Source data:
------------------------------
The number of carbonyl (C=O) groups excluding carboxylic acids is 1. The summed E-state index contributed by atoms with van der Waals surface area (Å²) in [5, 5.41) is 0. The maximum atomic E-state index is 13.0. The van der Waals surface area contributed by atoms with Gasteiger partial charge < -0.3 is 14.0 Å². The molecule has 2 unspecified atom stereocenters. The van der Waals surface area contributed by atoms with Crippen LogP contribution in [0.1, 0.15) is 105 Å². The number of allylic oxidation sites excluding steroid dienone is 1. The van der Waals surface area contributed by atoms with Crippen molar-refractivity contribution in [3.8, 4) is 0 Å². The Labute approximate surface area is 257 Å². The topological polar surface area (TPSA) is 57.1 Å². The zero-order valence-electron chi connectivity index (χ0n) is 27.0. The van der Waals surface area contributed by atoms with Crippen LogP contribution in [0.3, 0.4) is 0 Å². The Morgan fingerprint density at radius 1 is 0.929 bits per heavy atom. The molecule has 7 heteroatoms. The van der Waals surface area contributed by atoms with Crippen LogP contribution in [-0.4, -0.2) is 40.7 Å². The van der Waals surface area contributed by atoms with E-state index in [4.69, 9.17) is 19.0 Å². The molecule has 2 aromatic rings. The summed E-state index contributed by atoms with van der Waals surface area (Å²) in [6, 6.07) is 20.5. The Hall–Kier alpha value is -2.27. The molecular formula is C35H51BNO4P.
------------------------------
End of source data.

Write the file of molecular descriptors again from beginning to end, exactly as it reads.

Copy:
The number of carbonyl (C=O) groups excluding carboxylic acids is 1. The summed E-state index contributed by atoms with van der Waals surface area (Å²) in [5, 5.41) is 0. The maximum atomic E-state index is 13.0. The van der Waals surface area contributed by atoms with Gasteiger partial charge < -0.3 is 14.0 Å². The molecule has 2 unspecified atom stereocenters. The van der Waals surface area contributed by atoms with Crippen LogP contribution in [0.1, 0.15) is 105 Å². The number of allylic oxidation sites excluding steroid dienone is 1. The van der Waals surface area contributed by atoms with Crippen molar-refractivity contribution in [3.8, 4) is 0 Å². The Labute approximate surface area is 257 Å². The topological polar surface area (TPSA) is 57.1 Å². The zero-order valence-electron chi connectivity index (χ0n) is 27.0. The van der Waals surface area contributed by atoms with Crippen LogP contribution in [0.3, 0.4) is 0 Å². The Morgan fingerprint density at radius 1 is 0.929 bits per heavy atom. The molecule has 7 heteroatoms. The van der Waals surface area contributed by atoms with Crippen LogP contribution in [-0.4, -0.2) is 40.7 Å². The van der Waals surface area contributed by atoms with E-state index in [4.69, 9.17) is 19.0 Å². The molecule has 2 aromatic rings. The summed E-state index contributed by atoms with van der Waals surface area (Å²) in [6, 6.07) is 20.5. The Hall–Kier alpha value is -2.27. The molecular formula is C35H51BNO4P.